# Definition of Perfect Code

Let's consider the following sentences about coding a message before transmitting it in a communication system (here you find the complete pdf)

First question: can you explain me these two definitions of perfect code? I do not understand what "bit patterns" mean (I think they are the received bits but I am not sure). And I do not understand what do they mean practically.

Now let's consider the Hamming Code (7,4): here the generator matrix G (such that C = B*G, by referring on the upper blocks scheme) is shown:

Second question: I do not understand these two sentences. The rows of G do not appear to be one bit distant from a codeword and the second sentence is completely obscure for me. Can you explain me them?

• A bit pattern of length $n$ is (here) just a vector consisting of $0$'s and $1$'s of length $n$. Nov 25, 2019 at 17:56

A bit pattern of length $$n$$ is (here) just a vector consisting of $$0$$'s and $$1$$'s of length $$n$$. These are the messages that are actually sent and can be disturbed.

A code of length $$n$$ is just a set of such vectors and each of them stands for a message: in the case of a linear code, as the Hamming example, you have a generator matrix $$G$$, and a message of length $$4$$ (so a 4 bit vector) that you multiply from the left by $$G$$ to get the code word. Because we have a $$4 \times 7$$ matrix in this special form, the result is a $$7$$ bit vector that has as its first 4 bits the message vector and the last $$3$$ bits are called the check bits or parity bits.

Now the Hamming code has $$16$$ code words, because we have $$2^4 = 16$$ messages to send. So not just the rows of the $$G$$ matrix, but also all its linear combinations. The transmission can flip bits randomly and the receiver receives some $$7$$ bit vector that might be a code word or not (he could have received one of $$2^7=128$$ vectors).

Now if you consider a code word and you flip exactly one bit, the resulting vector could be one of $$7$$ vectors (depending on which position the flip occurred) but the first part of being perfect (for $$t=1$$, as we have for Hamming) means that all codewords plus all 1-flips of codewords together exactly form all possible 7-bit receivable words, and the flip is uniquely reconstructible: no two code words are exactly 2 flips apart so that you can change a code word $$w_1$$ by 1 flip to $$w_1'$$ and be certain there is no other code word $$w_2$$ and another flip that changes it into $$w_1'$$. The so-called Hamming-weight (closed) balls of radius 1, are exactly a disjoint cover of the vectors of length $$7$$ of size $$2^7$$ and this is plausible as each such ball has $$1+7=8$$ vectors and $$16 \times 8 = 2^7$$.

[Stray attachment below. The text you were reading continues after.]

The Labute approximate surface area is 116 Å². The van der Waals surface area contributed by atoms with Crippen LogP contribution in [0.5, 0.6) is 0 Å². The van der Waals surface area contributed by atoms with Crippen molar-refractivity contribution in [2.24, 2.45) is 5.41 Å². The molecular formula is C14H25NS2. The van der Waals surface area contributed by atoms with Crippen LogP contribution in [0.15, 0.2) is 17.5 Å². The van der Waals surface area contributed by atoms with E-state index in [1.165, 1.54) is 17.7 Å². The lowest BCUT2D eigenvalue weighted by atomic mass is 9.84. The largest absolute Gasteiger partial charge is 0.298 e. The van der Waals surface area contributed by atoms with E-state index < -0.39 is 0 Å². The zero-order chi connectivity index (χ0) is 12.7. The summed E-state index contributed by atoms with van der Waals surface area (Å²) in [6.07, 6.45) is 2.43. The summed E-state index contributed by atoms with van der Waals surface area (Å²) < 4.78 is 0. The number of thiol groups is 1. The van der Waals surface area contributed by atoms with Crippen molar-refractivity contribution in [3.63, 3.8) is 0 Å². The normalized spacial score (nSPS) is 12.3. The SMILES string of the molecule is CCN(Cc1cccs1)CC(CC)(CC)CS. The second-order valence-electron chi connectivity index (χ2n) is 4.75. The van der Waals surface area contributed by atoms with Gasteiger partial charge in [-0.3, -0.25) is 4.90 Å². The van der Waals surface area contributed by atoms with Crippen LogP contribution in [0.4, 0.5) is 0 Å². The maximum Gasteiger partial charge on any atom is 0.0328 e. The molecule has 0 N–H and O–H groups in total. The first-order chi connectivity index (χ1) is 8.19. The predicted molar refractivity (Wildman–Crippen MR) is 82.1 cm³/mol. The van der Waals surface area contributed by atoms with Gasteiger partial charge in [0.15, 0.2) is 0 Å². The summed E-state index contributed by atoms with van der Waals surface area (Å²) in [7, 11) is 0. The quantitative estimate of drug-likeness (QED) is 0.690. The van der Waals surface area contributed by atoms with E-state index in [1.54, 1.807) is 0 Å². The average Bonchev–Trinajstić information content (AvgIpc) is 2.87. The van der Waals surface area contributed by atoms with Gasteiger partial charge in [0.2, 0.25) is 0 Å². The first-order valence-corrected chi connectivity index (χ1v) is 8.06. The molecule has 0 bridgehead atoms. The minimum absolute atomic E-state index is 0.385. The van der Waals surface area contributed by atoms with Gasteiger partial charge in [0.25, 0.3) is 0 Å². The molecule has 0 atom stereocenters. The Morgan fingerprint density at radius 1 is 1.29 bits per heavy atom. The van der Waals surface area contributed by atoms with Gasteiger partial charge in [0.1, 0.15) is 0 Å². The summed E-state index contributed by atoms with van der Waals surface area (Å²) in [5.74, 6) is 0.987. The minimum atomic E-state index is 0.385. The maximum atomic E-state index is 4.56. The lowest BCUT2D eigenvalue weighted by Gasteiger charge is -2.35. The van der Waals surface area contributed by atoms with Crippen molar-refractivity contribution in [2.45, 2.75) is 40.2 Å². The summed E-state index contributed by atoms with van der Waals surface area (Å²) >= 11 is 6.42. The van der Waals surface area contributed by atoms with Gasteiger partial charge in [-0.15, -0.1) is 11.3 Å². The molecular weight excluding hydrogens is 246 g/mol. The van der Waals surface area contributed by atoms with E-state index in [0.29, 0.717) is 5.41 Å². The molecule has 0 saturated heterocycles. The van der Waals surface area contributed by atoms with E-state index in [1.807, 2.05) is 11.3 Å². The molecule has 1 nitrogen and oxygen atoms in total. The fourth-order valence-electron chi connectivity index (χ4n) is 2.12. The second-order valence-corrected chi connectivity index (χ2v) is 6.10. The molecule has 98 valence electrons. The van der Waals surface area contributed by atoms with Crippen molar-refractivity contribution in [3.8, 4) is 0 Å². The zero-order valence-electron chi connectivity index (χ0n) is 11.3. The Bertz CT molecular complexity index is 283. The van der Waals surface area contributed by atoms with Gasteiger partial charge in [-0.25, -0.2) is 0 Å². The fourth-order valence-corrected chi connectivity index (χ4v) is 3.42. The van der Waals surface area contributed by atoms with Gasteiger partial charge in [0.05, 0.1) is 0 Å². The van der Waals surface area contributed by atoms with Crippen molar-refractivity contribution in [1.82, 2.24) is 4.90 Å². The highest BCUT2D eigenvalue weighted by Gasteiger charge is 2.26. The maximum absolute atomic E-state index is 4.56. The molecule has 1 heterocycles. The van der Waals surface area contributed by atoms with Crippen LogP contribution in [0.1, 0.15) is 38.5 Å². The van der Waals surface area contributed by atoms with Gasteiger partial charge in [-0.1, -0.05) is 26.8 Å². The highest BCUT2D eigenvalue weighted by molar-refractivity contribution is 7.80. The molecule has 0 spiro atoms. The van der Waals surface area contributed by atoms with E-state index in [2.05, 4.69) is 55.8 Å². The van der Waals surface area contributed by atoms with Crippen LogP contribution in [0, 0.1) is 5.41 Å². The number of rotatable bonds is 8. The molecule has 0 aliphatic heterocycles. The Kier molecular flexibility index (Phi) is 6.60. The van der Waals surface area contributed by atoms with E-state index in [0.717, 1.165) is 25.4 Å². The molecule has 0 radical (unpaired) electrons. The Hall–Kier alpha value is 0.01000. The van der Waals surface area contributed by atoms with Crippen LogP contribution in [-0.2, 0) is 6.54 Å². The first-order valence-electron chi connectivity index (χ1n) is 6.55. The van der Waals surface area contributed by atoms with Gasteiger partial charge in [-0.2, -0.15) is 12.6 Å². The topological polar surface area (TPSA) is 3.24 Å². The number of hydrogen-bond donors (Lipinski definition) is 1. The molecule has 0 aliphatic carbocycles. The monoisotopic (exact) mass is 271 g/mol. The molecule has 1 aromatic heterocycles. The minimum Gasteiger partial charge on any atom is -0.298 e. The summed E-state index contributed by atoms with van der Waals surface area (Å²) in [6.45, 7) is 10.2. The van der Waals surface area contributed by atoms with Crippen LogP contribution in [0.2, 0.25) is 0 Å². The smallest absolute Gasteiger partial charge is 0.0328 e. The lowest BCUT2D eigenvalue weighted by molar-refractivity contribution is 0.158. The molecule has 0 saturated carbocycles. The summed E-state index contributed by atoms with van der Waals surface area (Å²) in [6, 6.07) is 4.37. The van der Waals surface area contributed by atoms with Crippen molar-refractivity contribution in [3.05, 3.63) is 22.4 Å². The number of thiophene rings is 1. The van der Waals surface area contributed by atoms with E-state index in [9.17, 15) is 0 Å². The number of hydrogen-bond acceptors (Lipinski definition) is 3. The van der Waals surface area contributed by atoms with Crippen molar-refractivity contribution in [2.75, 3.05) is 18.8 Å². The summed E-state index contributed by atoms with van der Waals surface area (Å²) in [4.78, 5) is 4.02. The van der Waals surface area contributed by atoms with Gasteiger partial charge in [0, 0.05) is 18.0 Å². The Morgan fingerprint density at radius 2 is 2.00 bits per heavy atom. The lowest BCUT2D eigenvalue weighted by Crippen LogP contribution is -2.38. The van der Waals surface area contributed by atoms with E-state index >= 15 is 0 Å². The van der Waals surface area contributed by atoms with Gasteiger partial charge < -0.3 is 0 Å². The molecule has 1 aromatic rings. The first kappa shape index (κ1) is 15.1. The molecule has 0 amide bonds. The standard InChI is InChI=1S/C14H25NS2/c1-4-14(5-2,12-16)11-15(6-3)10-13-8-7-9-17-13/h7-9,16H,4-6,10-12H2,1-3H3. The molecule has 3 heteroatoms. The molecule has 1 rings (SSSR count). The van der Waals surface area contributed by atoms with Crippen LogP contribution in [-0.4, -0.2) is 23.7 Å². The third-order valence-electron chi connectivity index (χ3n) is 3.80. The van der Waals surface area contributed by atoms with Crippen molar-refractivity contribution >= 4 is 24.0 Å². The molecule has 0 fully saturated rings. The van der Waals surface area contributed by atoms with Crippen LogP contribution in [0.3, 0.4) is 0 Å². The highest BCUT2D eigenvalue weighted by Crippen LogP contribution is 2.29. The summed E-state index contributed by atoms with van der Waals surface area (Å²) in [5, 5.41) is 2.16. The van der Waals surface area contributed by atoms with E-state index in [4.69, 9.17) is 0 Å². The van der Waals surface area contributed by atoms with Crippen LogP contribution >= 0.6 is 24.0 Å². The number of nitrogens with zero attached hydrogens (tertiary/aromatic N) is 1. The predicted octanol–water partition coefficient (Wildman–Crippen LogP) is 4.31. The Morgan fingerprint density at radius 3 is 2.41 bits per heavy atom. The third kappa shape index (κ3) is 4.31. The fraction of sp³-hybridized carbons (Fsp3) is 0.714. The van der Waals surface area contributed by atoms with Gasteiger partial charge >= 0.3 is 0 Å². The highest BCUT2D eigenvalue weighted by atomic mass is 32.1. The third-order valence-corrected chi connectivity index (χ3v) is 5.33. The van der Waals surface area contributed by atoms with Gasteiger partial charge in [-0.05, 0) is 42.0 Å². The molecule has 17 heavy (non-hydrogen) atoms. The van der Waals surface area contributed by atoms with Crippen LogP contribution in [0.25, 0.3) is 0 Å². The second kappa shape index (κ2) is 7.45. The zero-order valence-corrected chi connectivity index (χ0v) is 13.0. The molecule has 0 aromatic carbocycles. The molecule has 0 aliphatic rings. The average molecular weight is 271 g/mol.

So when we use a Hamming code we can correct exactly one error occurring, but only detect an error for 2 errors and we'd get a wwrong decode. With three errors we can transform one codeword in another one, which you can already see in the first 2 rows of $$G$$ (flip 1, 2 and 6, say).

Normally you'd have a check matrix $$H$$ for decoding of a linear code: if you multiply this matrix by a code word you get $$0$$ and if some error occurs you get some unit vector that tells you what position to correct (syndrome decoding).

• Thank you very much, very excellent answer. Nov 26, 2019 at 9:08
• A last question: why is it called perfect? it can correct only 1 bit error Nov 26, 2019 at 10:18
• @Kinka-Byo Because it can correct all 1 bit errors perfectly and without inefficiency. And "perfect" is just a property name. Because such codes are quite rare among all codes. Nov 26, 2019 at 10:20
• Perfect, thank you very much Nov 26, 2019 at 10:47